Francesca ShillcockNetflix have some must-see documentaries and shows to watch that could not be more essential right now…
October marks Black History Month, and now, more than ever, it's clear that education on the injustices in our society is crucial. A great way to do that is by watching powerful and educational shows and documentaries about this very subject, and Netflix has a generous selection.
While there are plenty of great programmes that both inform and entertain, we've picked out some great options that are essential viewing this Black History Month.
From a show on the life of Malcolm X to a comedy that will open your eyes while making you laugh - here's our roundup...
Ava DuVernay's documentary film focuses on race, injustice and mass incarceration in the United States. The title refers to the 13th Amendment to the US Constitution which reads, "Neither slavery nor involuntary servitude, except as a punishment for crime whereof the party shall have been duly convicted, shall exist within the United States."
The film features archive footage, interviews and testimonies from activists, politicians and formerly incarcerated men and women.
Dear White People
This witty and satirical drama series follows a group of students of colour as they navigate a so-called "post-racial" America in the form of a predominantly white Ivy-League College.
The group experience and explore the "landscape of social injustice, cultural bias, political correctness (or lack thereof) and sometimes misguided activism in the millennial age.
Through an absurdist lens, Dear White People utilizes biting irony, self-deprecation and sometimes brutal honesty to hold up a mirror to the issues plaguing society today, all the while leading with laughter."
The four-part series follows the men as they're trapped in their nightmare, starring Moonlight's Jharrel Jerome, The Wire's Michael K. Williams and many more critically acclaimed stars.
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Who Killed Malcolm X
As the title suggests, the documentary series dives into the assassination of Civil Rights Activist Malcolm X in 1965. In the documentary, one activist embarks on a mission to seek truth and justice for the crime.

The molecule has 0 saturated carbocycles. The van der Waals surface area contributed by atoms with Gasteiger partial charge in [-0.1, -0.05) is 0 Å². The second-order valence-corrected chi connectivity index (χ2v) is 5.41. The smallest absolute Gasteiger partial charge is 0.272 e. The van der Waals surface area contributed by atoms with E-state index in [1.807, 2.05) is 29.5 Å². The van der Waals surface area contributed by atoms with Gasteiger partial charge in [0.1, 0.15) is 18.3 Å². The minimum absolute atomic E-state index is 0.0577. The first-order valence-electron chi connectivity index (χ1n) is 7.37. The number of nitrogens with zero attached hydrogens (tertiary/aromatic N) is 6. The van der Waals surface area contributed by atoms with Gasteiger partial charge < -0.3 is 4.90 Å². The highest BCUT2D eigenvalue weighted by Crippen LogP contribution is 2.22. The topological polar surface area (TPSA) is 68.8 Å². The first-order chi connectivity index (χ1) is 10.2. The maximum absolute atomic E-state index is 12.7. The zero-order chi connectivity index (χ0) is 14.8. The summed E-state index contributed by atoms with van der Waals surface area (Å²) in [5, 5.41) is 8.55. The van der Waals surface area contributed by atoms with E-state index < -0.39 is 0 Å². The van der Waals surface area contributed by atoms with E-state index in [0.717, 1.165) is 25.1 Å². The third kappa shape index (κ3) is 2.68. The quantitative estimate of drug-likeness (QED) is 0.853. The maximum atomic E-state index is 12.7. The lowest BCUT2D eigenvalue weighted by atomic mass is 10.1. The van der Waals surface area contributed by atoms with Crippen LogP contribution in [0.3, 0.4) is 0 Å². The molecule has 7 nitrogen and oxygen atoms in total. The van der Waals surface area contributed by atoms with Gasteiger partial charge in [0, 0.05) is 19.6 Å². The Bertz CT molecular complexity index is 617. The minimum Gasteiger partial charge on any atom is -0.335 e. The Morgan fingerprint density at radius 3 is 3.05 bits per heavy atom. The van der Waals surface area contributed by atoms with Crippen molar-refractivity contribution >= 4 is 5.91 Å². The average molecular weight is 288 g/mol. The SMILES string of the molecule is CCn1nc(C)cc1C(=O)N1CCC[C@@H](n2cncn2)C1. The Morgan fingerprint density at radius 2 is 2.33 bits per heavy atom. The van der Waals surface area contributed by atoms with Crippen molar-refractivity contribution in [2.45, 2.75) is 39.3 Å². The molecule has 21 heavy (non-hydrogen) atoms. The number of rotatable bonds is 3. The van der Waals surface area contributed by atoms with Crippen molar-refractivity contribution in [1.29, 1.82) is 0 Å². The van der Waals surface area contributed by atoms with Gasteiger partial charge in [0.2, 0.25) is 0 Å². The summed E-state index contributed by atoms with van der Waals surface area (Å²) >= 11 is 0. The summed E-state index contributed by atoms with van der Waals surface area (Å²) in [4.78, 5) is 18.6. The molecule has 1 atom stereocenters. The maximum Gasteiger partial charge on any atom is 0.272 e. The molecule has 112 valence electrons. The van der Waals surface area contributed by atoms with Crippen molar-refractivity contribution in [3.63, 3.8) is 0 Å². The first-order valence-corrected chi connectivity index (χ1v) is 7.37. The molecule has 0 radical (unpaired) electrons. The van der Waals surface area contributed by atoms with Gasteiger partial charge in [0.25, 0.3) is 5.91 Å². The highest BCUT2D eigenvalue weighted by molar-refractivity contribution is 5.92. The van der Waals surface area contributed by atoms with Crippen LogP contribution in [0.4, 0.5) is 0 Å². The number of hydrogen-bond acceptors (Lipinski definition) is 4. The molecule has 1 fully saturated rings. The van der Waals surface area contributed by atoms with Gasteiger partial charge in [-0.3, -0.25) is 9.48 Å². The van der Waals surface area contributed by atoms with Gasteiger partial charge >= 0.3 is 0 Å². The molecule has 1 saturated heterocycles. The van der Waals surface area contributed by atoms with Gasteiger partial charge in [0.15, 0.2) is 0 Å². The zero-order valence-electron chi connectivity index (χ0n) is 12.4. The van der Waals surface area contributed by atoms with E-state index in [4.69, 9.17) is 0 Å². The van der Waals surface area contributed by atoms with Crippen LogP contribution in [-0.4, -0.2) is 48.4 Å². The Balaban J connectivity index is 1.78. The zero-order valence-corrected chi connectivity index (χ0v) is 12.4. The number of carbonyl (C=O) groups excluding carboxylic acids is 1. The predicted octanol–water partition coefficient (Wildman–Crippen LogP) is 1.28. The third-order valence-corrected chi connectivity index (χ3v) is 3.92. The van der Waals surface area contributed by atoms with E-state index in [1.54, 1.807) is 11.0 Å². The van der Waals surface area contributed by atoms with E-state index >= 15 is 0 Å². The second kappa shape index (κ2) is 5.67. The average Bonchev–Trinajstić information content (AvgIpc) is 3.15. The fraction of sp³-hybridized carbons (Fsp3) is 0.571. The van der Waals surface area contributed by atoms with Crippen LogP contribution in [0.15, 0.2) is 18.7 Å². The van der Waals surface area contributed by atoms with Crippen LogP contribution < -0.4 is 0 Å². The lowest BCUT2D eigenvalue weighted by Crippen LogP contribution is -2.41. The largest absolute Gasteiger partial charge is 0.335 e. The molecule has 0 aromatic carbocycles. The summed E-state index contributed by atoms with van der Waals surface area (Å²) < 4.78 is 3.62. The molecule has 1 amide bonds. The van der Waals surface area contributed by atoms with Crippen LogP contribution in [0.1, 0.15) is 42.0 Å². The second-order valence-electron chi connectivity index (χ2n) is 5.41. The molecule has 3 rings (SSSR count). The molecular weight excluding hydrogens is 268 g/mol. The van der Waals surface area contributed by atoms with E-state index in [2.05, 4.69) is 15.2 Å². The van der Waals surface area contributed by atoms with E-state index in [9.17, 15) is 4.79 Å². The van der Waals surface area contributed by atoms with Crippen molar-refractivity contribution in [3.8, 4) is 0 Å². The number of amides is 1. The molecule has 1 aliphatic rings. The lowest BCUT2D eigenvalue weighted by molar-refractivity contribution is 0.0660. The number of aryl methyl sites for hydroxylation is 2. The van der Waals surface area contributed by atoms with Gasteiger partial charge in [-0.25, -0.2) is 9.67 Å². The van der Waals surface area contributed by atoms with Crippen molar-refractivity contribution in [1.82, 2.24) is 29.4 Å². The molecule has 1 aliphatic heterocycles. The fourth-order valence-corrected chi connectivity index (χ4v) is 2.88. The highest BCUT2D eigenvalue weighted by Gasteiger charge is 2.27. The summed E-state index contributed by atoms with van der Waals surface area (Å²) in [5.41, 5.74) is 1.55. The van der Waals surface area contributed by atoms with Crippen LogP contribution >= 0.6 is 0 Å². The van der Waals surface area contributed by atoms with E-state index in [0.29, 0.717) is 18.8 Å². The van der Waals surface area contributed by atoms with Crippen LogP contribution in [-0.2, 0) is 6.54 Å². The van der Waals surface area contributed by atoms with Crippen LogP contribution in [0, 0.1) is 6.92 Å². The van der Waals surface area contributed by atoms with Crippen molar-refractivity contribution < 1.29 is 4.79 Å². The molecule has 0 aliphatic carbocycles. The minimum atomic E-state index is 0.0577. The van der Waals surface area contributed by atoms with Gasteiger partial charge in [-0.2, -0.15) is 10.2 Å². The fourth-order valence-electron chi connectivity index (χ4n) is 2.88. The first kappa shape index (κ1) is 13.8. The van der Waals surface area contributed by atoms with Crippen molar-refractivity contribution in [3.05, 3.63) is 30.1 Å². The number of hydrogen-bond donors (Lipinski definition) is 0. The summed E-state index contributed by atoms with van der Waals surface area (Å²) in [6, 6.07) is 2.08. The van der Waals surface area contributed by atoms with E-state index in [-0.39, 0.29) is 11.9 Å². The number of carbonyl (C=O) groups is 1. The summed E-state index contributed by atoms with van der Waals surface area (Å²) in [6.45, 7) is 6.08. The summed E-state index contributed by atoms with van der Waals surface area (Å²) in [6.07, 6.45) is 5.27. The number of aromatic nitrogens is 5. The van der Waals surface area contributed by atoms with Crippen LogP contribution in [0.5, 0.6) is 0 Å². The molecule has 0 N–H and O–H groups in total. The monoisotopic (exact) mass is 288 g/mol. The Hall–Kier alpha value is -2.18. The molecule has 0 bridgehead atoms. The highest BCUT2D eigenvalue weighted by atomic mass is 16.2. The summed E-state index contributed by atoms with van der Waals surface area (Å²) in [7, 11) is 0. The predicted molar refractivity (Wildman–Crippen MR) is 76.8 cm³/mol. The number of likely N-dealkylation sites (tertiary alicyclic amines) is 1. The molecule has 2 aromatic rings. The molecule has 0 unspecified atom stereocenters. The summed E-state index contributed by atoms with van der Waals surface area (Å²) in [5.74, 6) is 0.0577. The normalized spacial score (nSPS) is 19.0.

The Two Killings of Sam Cooke
Soul singer Sam Cooke rose to fame in the 50s and inspired many other soul heavyweights like Aretha Franklin, Marvin Gaye and Stevie Wonder.
This documentary explores whether his outspoken views during the Civil Rights Movement contributed to his murder in 1964.
Self Made: Inspired by the Life of Madam C.J. Walker
This series is essential viewing as it shines a light on America's first female self-made millionaire, Madam C.J. Walker. Academy Award winner Octavia Spencer plays the lead, telling the story of how Madam C.J. Walker overcame post-slavery racial biases and injustice to revolutionise black haircare and simultaneously fought for social change.
This ten-part drama series focuses on the death of a 15-year-old African American boy on Jersey City which then leads to a search for the truth. The synopsis reads: "In an instant, life is forever changed for Brenton Butler and his family. After a white cop accidentally hits and critically injures a black teenager, a north eastern city explodes with racial tensions, an attempted cover up and its aftermath, and the trial of the century."
Time: The Kalief Browder Story
This six-part documentary series was produced by Jay Z, who also appears in the doc, and explores the case of Kalief Browder – a 16-year-old boy from the Bronx in New York who was accused of stealing a backpack.
Kalief was imprisoned for three years, two of them spent in solitary confinement, without ever being convicted. Upon his release at 22 years old, he died by suicide. The documentary explores how his imprisonment highlighted the troubling ways that black and Latino people are severely punished at the hands of the judicial system.
This powerful TV film is an adaption of the Broadway production of the same name. It stars Kerry Washington and Steven Pasquale as Kendra and Scott, a recently separated couple left in disarray after their son Jamal goes missing. American Son powerfully navigates the issues of racial tensions surrounding interracial marriages and raising a mixed-race son in a privileged area.